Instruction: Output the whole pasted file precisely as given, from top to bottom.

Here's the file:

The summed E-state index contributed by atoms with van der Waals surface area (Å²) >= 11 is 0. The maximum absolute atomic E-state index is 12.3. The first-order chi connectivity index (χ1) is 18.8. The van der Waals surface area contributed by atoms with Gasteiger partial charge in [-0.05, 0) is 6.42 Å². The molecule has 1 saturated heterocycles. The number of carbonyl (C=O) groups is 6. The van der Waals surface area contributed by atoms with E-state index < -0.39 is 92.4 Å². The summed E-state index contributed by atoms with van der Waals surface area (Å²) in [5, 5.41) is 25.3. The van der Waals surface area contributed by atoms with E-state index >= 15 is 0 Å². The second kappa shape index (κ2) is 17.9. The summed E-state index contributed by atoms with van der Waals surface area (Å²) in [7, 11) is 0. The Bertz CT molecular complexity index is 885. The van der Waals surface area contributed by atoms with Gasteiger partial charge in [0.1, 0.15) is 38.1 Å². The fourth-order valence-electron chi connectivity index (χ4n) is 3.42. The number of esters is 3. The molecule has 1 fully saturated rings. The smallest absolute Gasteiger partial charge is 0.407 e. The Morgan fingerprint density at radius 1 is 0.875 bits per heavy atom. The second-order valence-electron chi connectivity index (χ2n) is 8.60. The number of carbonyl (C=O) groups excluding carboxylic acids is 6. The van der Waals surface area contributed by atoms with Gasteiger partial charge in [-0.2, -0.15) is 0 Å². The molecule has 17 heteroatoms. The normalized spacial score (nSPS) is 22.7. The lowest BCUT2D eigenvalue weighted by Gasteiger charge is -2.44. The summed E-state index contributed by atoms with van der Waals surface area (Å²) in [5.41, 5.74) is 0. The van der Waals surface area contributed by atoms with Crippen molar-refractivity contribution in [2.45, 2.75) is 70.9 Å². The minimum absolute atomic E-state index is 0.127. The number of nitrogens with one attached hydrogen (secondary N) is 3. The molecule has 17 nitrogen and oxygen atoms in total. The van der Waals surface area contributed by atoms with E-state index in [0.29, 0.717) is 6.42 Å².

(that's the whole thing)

The summed E-state index contributed by atoms with van der Waals surface area (Å²) >= 11 is 0. The maximum absolute atomic E-state index is 12.3. The first-order chi connectivity index (χ1) is 18.8. The van der Waals surface area contributed by atoms with Gasteiger partial charge in [-0.05, 0) is 6.42 Å². The molecule has 1 saturated heterocycles. The number of carbonyl (C=O) groups is 6. The van der Waals surface area contributed by atoms with E-state index < -0.39 is 92.4 Å². The summed E-state index contributed by atoms with van der Waals surface area (Å²) in [5, 5.41) is 25.3. The van der Waals surface area contributed by atoms with E-state index >= 15 is 0 Å². The second kappa shape index (κ2) is 17.9. The summed E-state index contributed by atoms with van der Waals surface area (Å²) in [7, 11) is 0. The Bertz CT molecular complexity index is 885. The van der Waals surface area contributed by atoms with Gasteiger partial charge in [0.1, 0.15) is 38.1 Å². The fourth-order valence-electron chi connectivity index (χ4n) is 3.42. The number of esters is 3. The molecule has 1 fully saturated rings. The smallest absolute Gasteiger partial charge is 0.407 e. The Morgan fingerprint density at radius 1 is 0.875 bits per heavy atom. The second-order valence-electron chi connectivity index (χ2n) is 8.60. The number of carbonyl (C=O) groups excluding carboxylic acids is 6. The van der Waals surface area contributed by atoms with Gasteiger partial charge in [-0.2, -0.15) is 0 Å². The molecule has 17 heteroatoms. The normalized spacial score (nSPS) is 22.7. The lowest BCUT2D eigenvalue weighted by Gasteiger charge is -2.44. The summed E-state index contributed by atoms with van der Waals surface area (Å²) in [5.41, 5.74) is 0. The van der Waals surface area contributed by atoms with Crippen molar-refractivity contribution in [2.45, 2.75) is 70.9 Å². The minimum absolute atomic E-state index is 0.127. The number of nitrogens with one attached hydrogen (secondary N) is 3. The molecule has 17 nitrogen and oxygen atoms in total. The van der Waals surface area contributed by atoms with E-state index in [0.29, 0.717) is 6.42 Å².